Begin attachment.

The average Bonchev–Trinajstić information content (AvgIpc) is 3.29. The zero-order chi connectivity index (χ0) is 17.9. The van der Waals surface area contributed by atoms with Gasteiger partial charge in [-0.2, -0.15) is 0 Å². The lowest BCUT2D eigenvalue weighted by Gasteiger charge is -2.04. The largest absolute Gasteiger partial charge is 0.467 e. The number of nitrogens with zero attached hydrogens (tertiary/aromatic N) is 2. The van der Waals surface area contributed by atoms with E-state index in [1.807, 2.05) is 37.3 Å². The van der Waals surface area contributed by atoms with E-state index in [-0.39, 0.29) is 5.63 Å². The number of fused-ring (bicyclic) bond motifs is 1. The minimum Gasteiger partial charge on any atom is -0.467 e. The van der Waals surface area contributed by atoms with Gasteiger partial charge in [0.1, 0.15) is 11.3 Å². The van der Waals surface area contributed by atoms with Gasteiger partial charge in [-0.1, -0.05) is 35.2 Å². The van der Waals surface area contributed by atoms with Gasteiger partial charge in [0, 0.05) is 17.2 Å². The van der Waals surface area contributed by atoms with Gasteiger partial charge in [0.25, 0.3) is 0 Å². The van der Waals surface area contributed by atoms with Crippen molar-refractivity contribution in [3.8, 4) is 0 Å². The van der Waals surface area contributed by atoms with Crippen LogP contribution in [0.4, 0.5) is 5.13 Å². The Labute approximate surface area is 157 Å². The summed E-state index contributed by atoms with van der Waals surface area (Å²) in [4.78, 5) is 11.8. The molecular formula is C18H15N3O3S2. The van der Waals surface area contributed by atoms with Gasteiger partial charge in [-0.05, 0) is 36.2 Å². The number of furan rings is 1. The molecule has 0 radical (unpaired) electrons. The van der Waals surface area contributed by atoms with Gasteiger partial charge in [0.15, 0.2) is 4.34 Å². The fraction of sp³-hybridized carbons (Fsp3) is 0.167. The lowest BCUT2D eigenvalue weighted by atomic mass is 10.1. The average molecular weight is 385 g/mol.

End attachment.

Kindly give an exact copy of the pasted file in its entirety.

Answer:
The average Bonchev–Trinajstić information content (AvgIpc) is 3.29. The zero-order chi connectivity index (χ0) is 17.9. The van der Waals surface area contributed by atoms with Gasteiger partial charge in [-0.2, -0.15) is 0 Å². The lowest BCUT2D eigenvalue weighted by Gasteiger charge is -2.04. The largest absolute Gasteiger partial charge is 0.467 e. The number of nitrogens with zero attached hydrogens (tertiary/aromatic N) is 2. The van der Waals surface area contributed by atoms with E-state index in [1.807, 2.05) is 37.3 Å². The van der Waals surface area contributed by atoms with E-state index in [-0.39, 0.29) is 5.63 Å². The number of fused-ring (bicyclic) bond motifs is 1. The minimum Gasteiger partial charge on any atom is -0.467 e. The van der Waals surface area contributed by atoms with Gasteiger partial charge in [0.1, 0.15) is 11.3 Å². The van der Waals surface area contributed by atoms with Gasteiger partial charge in [-0.1, -0.05) is 35.2 Å². The van der Waals surface area contributed by atoms with Gasteiger partial charge in [0, 0.05) is 17.2 Å². The van der Waals surface area contributed by atoms with Gasteiger partial charge in [0.25, 0.3) is 0 Å². The van der Waals surface area contributed by atoms with Crippen molar-refractivity contribution in [3.8, 4) is 0 Å². The van der Waals surface area contributed by atoms with Crippen LogP contribution in [0.4, 0.5) is 5.13 Å². The Labute approximate surface area is 157 Å². The summed E-state index contributed by atoms with van der Waals surface area (Å²) in [4.78, 5) is 11.8. The molecular formula is C18H15N3O3S2. The van der Waals surface area contributed by atoms with Gasteiger partial charge in [-0.05, 0) is 36.2 Å². The number of furan rings is 1. The molecule has 0 radical (unpaired) electrons. The van der Waals surface area contributed by atoms with Gasteiger partial charge in [0.15, 0.2) is 4.34 Å². The fraction of sp³-hybridized carbons (Fsp3) is 0.167. The lowest BCUT2D eigenvalue weighted by atomic mass is 10.1. The average molecular weight is 385 g/mol.